The decision of Judge Hogan of the Court of Appeal in a judgement delivered on 28th July 2016 in the case of Permanent TSB PLC v. David Langan (the “Langan decision”) concluded a long debate on the use of rateable valuation of a residential property to ground jurisdiction in the Circuit Court. The issue is of particular importance to the hundreds of possession cases which are currently being processed in Circuit Courts in every county in the jurisdiction. The Circuit Court currently has jurisdiction to hear claims involving land where the rateable valuation of the land does not exceed €253.95. Subsequent to what she perceived to be two conflicting High Court decisions on the issue, Judge Baker of the High Court decided, on 4th February 2016, to state a case to the Court of Appeal.

Details and analysis of the two conflicting High Court decisions can be found in a previous Insight here

COURT OF APPEAL DECISION

Permanent TSB PLC v David Langan –Decision of Judge Hogan

Judge Hogan essentially agreed, on balance, with the decision of Judge Murphy in Bank of Ireland Mortgage Bank v. Finnegan & Ward and departed from the decision of Judge Noonan in Bank of Ireland v Shane Hanley and Alan Giblin. He found that if a property is not rateable by virtue of the Valuation Act 2001, then the Circuit Court has no jurisdiction to hear the proceedings. This is subject to a further statement of Judge Hogan that where a Defendant puts the jurisdiction of the Circuit Court at issue, the Circuit Court is not entitled to proceed to judgment if the property is not rateable save with two exceptions – (i) where the mortgage is a housing loan mortgage executed on or after 1st December 2009, in which case the relevant sections of the Land and Conveyancing Law Reform Act 2009 apply or (ii) where the property is a borrower’s principal private residence (“PPR”) and the mortgage was executed on or before 1st December 2009, in which case the Land and Conveyancing Law Reform Act 2013 applies. While Judge Hogan appreciated the unfortunate consequences of his decision, he felt it was a conclusion he was obliged to reach.

EFFECT OF THE LANGAN DECISION ON PROCEEDINGS CURRENTLY BEFORE THE CIRCUIT COURT AND PROCEEDINGS YET TO BE ISSUED, RELYING ON RATEABLE VALUATION FOR JURISDICTION:

The above seems to imply that if the issue of jurisdiction isn’t raised by a Defendant in the Circuit Court then the Circuit Court can proceed to judgment. It will be interesting to see how Judge Baker applies this point to the Langan case in due course, particularly where the Defendant in the Langan case did not raise the issue of jurisdiction at the Circuit Court stage, but only on appeal to the High Court.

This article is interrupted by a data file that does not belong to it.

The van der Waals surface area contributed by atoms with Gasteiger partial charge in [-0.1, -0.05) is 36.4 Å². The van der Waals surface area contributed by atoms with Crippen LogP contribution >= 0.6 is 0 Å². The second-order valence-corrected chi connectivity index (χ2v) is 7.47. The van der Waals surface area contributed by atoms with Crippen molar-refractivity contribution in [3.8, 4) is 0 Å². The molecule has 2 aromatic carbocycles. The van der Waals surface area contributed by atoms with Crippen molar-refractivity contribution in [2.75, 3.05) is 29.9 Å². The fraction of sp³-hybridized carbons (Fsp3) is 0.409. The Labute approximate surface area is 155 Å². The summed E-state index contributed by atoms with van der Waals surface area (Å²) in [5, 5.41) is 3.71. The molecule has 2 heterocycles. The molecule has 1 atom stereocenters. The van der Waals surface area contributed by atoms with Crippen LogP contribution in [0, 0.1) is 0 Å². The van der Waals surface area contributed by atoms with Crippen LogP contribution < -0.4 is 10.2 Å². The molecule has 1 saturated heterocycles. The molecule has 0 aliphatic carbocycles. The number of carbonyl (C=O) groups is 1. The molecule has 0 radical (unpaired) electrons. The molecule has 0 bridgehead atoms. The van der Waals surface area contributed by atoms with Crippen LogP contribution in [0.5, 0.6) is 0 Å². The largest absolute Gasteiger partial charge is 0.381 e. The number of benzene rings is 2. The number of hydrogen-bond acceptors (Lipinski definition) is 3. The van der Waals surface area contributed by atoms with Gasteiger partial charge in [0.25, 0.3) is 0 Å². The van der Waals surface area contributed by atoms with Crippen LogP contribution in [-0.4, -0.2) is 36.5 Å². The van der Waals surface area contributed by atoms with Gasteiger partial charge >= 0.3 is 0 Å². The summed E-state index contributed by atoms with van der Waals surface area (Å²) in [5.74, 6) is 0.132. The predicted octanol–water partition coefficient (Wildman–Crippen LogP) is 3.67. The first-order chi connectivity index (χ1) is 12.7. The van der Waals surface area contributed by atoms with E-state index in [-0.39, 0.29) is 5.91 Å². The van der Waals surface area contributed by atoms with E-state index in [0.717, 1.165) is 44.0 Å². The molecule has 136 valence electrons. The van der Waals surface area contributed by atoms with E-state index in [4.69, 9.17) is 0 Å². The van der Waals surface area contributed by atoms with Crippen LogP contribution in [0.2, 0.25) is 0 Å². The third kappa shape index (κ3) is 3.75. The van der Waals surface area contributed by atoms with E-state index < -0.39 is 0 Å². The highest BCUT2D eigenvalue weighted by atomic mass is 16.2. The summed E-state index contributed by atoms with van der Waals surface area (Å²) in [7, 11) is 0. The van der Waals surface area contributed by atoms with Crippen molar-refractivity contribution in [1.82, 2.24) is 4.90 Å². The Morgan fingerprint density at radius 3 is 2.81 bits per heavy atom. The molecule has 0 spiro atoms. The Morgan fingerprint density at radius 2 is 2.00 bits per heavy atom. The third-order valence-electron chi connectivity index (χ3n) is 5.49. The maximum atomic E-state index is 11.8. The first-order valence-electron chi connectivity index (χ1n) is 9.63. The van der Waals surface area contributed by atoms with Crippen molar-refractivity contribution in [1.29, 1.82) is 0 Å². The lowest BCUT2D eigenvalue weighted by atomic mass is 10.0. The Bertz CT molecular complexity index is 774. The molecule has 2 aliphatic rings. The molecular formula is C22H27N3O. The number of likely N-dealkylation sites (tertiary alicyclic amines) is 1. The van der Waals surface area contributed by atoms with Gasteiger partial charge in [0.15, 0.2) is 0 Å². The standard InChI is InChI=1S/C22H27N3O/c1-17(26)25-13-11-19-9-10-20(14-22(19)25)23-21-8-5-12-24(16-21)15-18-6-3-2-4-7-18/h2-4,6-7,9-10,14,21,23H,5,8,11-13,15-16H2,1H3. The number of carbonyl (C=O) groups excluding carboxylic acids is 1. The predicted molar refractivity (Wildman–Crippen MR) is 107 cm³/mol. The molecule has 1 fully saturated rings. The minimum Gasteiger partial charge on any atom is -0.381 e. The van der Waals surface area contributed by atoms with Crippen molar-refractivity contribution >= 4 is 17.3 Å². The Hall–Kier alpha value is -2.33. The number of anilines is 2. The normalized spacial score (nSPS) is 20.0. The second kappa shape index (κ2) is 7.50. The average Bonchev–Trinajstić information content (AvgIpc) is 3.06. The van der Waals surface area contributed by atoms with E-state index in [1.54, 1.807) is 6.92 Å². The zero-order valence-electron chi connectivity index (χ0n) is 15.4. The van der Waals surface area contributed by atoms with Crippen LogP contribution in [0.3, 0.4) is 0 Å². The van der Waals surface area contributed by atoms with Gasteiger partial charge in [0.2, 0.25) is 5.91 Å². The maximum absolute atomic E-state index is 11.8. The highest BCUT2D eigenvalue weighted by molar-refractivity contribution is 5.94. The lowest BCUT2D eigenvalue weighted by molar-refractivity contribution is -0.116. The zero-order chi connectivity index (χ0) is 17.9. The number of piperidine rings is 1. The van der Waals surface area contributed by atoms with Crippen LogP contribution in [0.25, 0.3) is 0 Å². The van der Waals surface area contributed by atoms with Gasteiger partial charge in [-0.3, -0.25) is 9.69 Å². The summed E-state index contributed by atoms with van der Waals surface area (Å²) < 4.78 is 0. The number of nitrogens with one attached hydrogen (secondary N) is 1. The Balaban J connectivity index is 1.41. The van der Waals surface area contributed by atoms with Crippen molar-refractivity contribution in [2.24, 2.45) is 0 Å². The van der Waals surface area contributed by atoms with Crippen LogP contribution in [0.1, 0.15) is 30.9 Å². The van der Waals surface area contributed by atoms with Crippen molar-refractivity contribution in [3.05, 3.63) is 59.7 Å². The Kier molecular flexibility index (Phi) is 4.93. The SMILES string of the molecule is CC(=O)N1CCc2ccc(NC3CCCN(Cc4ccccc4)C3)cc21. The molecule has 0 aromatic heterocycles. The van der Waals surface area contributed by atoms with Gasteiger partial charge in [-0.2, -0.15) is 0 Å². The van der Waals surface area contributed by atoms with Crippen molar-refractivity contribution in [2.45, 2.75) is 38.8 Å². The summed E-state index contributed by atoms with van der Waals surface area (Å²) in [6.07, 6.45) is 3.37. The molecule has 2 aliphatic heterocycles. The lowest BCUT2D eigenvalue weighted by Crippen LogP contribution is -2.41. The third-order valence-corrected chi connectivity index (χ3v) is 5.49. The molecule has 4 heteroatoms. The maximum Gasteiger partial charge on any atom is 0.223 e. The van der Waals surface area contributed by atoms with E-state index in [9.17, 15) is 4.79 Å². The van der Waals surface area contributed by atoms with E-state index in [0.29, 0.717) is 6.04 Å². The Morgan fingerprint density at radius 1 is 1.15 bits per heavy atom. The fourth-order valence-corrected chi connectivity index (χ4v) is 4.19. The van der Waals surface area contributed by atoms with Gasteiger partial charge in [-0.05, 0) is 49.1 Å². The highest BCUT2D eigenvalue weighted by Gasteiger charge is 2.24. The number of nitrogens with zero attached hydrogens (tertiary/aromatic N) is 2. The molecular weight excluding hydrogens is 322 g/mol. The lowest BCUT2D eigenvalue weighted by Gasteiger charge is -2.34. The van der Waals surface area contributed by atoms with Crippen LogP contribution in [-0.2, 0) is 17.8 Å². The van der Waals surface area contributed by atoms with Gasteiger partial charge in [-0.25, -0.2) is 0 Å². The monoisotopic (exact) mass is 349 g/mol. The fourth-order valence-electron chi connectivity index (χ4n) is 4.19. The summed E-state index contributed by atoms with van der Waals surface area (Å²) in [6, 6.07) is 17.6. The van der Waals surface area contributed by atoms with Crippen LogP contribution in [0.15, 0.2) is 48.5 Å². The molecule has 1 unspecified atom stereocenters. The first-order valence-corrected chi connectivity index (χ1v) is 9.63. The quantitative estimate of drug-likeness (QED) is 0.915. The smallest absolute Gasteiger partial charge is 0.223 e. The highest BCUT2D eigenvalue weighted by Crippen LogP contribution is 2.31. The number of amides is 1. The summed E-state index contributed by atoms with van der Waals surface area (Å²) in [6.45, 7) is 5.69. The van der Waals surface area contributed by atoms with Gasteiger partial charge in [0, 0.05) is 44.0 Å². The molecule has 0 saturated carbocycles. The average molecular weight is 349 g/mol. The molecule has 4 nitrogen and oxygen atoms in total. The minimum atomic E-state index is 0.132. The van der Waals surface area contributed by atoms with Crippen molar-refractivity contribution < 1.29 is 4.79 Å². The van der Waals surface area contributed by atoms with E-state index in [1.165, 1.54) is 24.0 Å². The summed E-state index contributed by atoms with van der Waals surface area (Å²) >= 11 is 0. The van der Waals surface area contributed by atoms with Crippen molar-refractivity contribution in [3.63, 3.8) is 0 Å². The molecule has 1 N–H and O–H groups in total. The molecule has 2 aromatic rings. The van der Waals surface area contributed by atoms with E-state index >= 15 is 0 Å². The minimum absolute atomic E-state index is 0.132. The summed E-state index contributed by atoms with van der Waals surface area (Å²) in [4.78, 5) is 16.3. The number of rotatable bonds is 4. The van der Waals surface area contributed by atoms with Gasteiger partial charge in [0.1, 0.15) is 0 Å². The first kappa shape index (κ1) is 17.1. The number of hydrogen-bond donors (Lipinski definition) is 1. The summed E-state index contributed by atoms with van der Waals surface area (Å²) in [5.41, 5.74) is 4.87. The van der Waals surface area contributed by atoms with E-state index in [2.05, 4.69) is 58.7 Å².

For the moment, the Court of Appeal decision should only impact Circuit Court cases where:

  1. The property is not the borrower’s PPR; and
  2. The mortgage is a pre 1st December 2009 mortgage; and
  3. The property was built on or after the commencement of the Valuation Act 2001 (2nd May 2002) and is therefore not rateable.

If a particular case falls within a, b and c as outlined above, any possession proceedings should be issued in the High Court.

Potentially the Langan decision may also affect Circuit Court cases where the property was built prior to the commencement of the Valuation Act 2001 (2nd May 2002) but where a Certificate of Valuation/Extract from the Valuation List (RV Certificate) cannot be obtained for it. This situation has occurred on the rare occasion. It may be that proof that a property was built prior to 2nd May 2002 will satisfy a Circuit Court that it has jurisdiction but this remains to be seen. It would be open to a Lending Institution in this situation, to obtain a Certificate pursuant to Section 67 of the Valuation Act 2001 but it seems that it would be necessary to have the person who created the Certificate, attend court to give evidence.

Unfortunately the Valuations Office are currently not processing any applications (for either pre or post 2nd May 2002 properties) for RV Certificates, pending receipt of advices from their legal advisors on the Langan decision.